Last summer, Brainy Gamer himself Michael Abbott compared the first-person shooters of today to the Westerns of the late 50s. Each surged in popularity that sustained for over a decade; each eventually saturated the market with washed-out, predictable versions of each other, until the public moved onto other genres and storylines.
That last phase hasn't quite happened with the modern shooter—the fall's Black Ops 2 continued Activistion's annual leap-frogging of the previous iteration's sales numbers—but there is an increasingly audible resistance to the genre's tired conventions, not to mention a fatigue with and internal questioning of what all those headshots might be doing to our psyche.
So how do we save the shooter?
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We spin the clock backwards. We relinquish our barrel-of-a-gun persective. Maybe we can't save the AAA, giant-budget game from being smothered by ennui, or crushed under the weight of sales expectations. But what if we revert back to a time when “shooter” meant horizontal playfields, where spaceships or jumping soldiers spat out deadly pixels across a screen filled with cruelly-placed opposition? A recent game borrowing from those televised western tropes of half a century ago might just pave the way.
Bertil Homberg, a Swedish indie developer with a couple of smartphone games under his belt, released a slick 2D platformer called Gunman Clive onto Android and iOS last spring. Take away the cowboy hat and Clive feels like Mega Man in the OK Corral. His wasn't the first retro platformer to grace the mobile indie scence, nor will it be the last. But its setting (the Old West) and arresting art style, a kind of sepia-toned living sketch, as if the artist was half-done before the characters leapt to life anyway--think Gun.Smoke meets A-Ha--helped garner some valid attention.
So how do we save the shooter?
Homberg then revamped the game for the 3DS eShop, where it released in late December in Europe, and early January in the states. In nearly one month on Nintendo's downloadable store, it has already out-sold the iOS release, on the market since last April. I asked Homberg of his experience working on each platform.
“While the reception was very positive on iOS and smartphones, I do find it even a bit more so on 3DS. That's probably partly because the game is simply better with buttons. There's some extra polish in the 3DS version and some extra features that people really like, but it feels like they're a bit more enthusiastic in general and perhaps a bit less jaded than the iOS audience.”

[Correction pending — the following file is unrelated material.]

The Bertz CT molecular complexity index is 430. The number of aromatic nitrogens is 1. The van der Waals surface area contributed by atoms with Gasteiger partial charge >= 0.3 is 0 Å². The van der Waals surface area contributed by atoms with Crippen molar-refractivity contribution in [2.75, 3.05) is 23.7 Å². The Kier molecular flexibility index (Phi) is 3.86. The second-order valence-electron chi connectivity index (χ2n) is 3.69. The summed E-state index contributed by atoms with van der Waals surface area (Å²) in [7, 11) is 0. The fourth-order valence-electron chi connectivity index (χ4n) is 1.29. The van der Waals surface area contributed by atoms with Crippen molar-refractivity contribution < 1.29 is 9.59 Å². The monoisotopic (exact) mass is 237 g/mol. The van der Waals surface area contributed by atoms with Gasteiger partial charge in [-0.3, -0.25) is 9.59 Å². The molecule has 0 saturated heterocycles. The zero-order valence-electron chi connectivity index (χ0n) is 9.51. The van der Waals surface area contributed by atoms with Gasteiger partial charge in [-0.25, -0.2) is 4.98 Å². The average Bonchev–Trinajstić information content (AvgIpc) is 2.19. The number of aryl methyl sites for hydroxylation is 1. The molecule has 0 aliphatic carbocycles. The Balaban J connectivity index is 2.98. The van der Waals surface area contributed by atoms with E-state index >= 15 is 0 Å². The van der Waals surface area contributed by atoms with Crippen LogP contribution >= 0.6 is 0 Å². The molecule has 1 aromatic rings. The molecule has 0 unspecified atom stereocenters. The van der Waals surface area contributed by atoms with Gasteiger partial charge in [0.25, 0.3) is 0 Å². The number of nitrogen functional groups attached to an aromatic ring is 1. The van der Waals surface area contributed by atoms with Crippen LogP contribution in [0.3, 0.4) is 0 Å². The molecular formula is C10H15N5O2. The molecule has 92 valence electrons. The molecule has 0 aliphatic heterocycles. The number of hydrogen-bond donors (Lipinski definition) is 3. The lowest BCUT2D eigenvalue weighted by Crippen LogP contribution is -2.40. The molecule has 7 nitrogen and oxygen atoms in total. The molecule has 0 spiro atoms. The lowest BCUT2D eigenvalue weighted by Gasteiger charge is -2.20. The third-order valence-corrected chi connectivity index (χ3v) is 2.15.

Just as more TV watchers tired of shoot-outs and tumbleweeds, so, too, is it becoming increasingly difficult for players to sift through an App Store wasteland or retail shelf crowded with look-alikes. So what can Clive tell us about success in a maturing market? Abbott prescribed four main reasons for why John Wayne and Co. faded from view, noting how each reason relates to our present industry's stagnation:
"Westerns began to disappear in the late 1960s for reasons relevant to modern game developers: 1) Genre fatigue and homologous products; 2) High cost of production; 3) Public outcry over violence; 4) Narrow target audience."
Gunman Clive, and other takes on the shooting genre like last year's hyper-brutal Hotline Miami, reveal a way games can continue to mine familiar territory while remaning in the black. Smaller projects mean less economic risk (2), which can lead to more creative risk (1). Forgo the realistic models and uncanny valley coloring books of the Unreal Engine, and instead focus on more abstract or stylized art. Each game will have its own look, and our connection to the on-screen mayhem may be lessened (3).
As for the narrow target audience, well, Clive and friends may never out-sell Modern Warfare 4. But with a new generation of consoles looming, and an ever-expanding market of Android devices, the audience is only going to get wider. The trouble is harnessing that power and finding your customers. Homberg worries about what happens next.
“As a developer I'm a bit cautious about new tech,” he wrote in an email. “I like to make quite traditional games and won't be able to really push graphics so I don't feel the need for new hardware. And having just found a space where I can make games and make a profit, change can be pretty scary.”
Scarier still is never changing at all.